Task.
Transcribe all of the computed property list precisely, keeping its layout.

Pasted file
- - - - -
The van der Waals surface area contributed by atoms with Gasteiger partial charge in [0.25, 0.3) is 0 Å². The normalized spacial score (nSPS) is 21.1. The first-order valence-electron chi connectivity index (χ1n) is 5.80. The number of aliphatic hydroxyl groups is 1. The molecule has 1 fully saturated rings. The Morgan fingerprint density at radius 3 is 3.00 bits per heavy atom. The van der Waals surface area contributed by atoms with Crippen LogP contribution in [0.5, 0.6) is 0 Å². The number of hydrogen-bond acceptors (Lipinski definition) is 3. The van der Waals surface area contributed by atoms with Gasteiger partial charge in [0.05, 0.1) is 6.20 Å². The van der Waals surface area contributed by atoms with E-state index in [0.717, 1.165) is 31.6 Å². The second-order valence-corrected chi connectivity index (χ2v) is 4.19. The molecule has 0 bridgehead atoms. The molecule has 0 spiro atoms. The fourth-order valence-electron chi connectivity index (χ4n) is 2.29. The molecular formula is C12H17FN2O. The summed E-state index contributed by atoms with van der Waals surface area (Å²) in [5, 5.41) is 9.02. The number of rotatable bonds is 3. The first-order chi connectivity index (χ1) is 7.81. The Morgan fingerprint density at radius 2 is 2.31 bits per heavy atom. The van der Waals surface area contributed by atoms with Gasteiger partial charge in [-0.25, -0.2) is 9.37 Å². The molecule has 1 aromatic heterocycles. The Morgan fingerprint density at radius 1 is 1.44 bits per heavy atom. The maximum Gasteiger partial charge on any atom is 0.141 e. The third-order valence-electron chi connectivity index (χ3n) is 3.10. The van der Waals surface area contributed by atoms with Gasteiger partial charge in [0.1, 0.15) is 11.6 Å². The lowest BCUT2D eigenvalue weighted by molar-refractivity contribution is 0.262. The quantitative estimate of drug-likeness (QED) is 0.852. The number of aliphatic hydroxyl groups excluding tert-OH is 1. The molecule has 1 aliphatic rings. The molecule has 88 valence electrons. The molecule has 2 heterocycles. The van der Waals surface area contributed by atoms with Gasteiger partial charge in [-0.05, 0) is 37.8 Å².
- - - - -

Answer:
The van der Waals surface area contributed by atoms with Gasteiger partial charge in [0.25, 0.3) is 0 Å². The normalized spacial score (nSPS) is 21.1. The first-order valence-electron chi connectivity index (χ1n) is 5.80. The number of aliphatic hydroxyl groups is 1. The molecule has 1 fully saturated rings. The Morgan fingerprint density at radius 3 is 3.00 bits per heavy atom. The van der Waals surface area contributed by atoms with Crippen LogP contribution in [0.5, 0.6) is 0 Å². The number of hydrogen-bond acceptors (Lipinski definition) is 3. The van der Waals surface area contributed by atoms with Gasteiger partial charge in [0.05, 0.1) is 6.20 Å². The van der Waals surface area contributed by atoms with E-state index in [0.717, 1.165) is 31.6 Å². The second-order valence-corrected chi connectivity index (χ2v) is 4.19. The molecule has 0 bridgehead atoms. The molecule has 0 spiro atoms. The fourth-order valence-electron chi connectivity index (χ4n) is 2.29. The molecular formula is C12H17FN2O. The summed E-state index contributed by atoms with van der Waals surface area (Å²) in [5, 5.41) is 9.02. The number of rotatable bonds is 3. The first-order chi connectivity index (χ1) is 7.81. The Morgan fingerprint density at radius 2 is 2.31 bits per heavy atom. The van der Waals surface area contributed by atoms with Gasteiger partial charge in [-0.25, -0.2) is 9.37 Å². The molecule has 1 aromatic heterocycles. The Morgan fingerprint density at radius 1 is 1.44 bits per heavy atom. The maximum Gasteiger partial charge on any atom is 0.141 e. The third-order valence-electron chi connectivity index (χ3n) is 3.10. The van der Waals surface area contributed by atoms with Gasteiger partial charge in [0.1, 0.15) is 11.6 Å². The lowest BCUT2D eigenvalue weighted by molar-refractivity contribution is 0.262. The quantitative estimate of drug-likeness (QED) is 0.852. The number of aliphatic hydroxyl groups excluding tert-OH is 1. The molecule has 1 aliphatic rings. The molecule has 88 valence electrons. The molecule has 2 heterocycles. The van der Waals surface area contributed by atoms with Gasteiger partial charge in [-0.05, 0) is 37.8 Å².